"We were, first of all, surprised and excited that there was something in human plasma, and more specifically there's something exciting about cord plasma," he says.
After a series of other experiments, Castellano and his colleagues concluded that one protein, called TIMP2, in human umbilical cord blood was likely responsible for the improvement.
When they removed TIMP2 from cord plasma and injected the plasma into mice, they didn't observe any improvement on the memory tests. And when they injected plasma containing TIMP2 into elderly mice, they again observed improvement in memory and learning tasks.
"The really exciting thing about this study, and previous studies that have come before it, is that we've sort of tapped into previously unappreciated potential of our blood — our plasma — and what it can do for reversing the harmful effects of aging on the brain," says Castellano.
It's an intriguing hint at how potential therapies might someday work to prevent age-related illness, including Alzheimer's disease, from developing.
The study by Castellano and colleagues, he says, is an "excellent" starting point.
"The only thing, of course, is that it's a mouse experiment and mouse experiments often don't actually translate faithfully into the human setting," he says.
And Castellano agrees that this finding does not mean that people should start sprinkling TIMP2 protein on their cereal or signing up for umbilical cord transfusions.
First off, he says, there's no evidence that elderly humans would experience the same effects as the mice did in this study. It's also unclear what would happen to mice if they received the plasma for more than just a few weeks.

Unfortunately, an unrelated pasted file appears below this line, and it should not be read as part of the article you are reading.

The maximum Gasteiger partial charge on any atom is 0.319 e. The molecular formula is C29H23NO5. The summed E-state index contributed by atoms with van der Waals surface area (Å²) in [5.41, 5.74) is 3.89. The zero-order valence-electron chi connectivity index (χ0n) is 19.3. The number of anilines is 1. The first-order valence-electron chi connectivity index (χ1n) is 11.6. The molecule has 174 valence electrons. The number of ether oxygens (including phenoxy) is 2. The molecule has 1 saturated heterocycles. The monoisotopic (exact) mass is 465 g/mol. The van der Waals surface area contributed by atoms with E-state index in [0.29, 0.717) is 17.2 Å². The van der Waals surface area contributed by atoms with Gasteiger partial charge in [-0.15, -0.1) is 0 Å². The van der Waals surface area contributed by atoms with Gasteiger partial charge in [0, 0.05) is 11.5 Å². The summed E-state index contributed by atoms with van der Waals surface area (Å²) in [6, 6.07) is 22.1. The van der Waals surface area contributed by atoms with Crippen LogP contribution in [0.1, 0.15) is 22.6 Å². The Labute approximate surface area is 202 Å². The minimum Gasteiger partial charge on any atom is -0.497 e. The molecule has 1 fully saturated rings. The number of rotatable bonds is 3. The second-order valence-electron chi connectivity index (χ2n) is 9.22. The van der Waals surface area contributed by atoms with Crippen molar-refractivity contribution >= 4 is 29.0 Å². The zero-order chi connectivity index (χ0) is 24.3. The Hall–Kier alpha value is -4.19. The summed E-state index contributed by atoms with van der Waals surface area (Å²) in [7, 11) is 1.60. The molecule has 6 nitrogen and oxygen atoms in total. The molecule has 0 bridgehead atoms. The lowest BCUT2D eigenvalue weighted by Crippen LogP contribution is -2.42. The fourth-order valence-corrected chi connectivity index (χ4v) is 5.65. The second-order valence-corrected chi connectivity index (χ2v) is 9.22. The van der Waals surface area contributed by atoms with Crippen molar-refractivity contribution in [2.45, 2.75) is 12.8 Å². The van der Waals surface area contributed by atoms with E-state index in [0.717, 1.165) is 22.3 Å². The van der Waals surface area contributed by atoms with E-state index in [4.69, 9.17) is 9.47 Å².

There's also the nagging worry that, while proteins like TIMP2 may be beneficial for developing babies, they could be harmful in older humans.
"Maybe there's a reason that older brains aren't exposed to certain proteins any longer," says Castellano.
And Irina Conboy, who studies aging and degenerative diseases at the University of California, Berkeley, points out that the TIMP2 protein is actually present in higher levels in people with Alzheimer's disease.
That runs counter to the argument made by Castellano and colleagues that TIMP2 is associated with improved memory and learning, and that TIMP2 levels would drop as people age.
"TIMP2 is a very well-known protein," she says. She also notes that one of Castellano's co-authors, Tony Wyss-Coray, is the board chair for a company called Alkahest, which has separately studied plasma injections as a potential treatment for Alzheimer's.
And, Conboy says, there is no indication that the TIMP2 Castellano and colleagues detected in mouse brains actually came from the injections of human plasma. It's unclear, she says, whether a protein in plasma could actually make its way from a mouse's bloodstream into its brain, or that, once there, it could actually impact brain function.
Last year, Conboy published a study in which she and colleagues swapped half of the blood in old mice with that of young mice, and vice versa. They saw signs of regeneration in the muscles and liver.
But, says Conboy, "There was zero positive effect on the brain. The mice were not smarter. They did not learn better."
Such conflicting results reflect two fundamentally different ways of thinking about aging.
From the point of view of Castellano and colleagues, aging involves a loss of beneficial materials; for example, diminishing amounts of proteins that were once present in the plasma.
To Conboy, however, "The problem is not that you run out of positive things, but that you accumulate negative things."
She and others hold that proteins likely accumulate with old age, sometimes inhibiting certain functions, including the growth of new cells.
"We have hundreds of proteins that change with age," she says, and finding a way to reduce the effects of aging will likely require tinkering with a huge bouquet of them.
"If you are looking for miracles, it will not come from [injecting] bodily fluids," she says. "There will not be one silver bullet."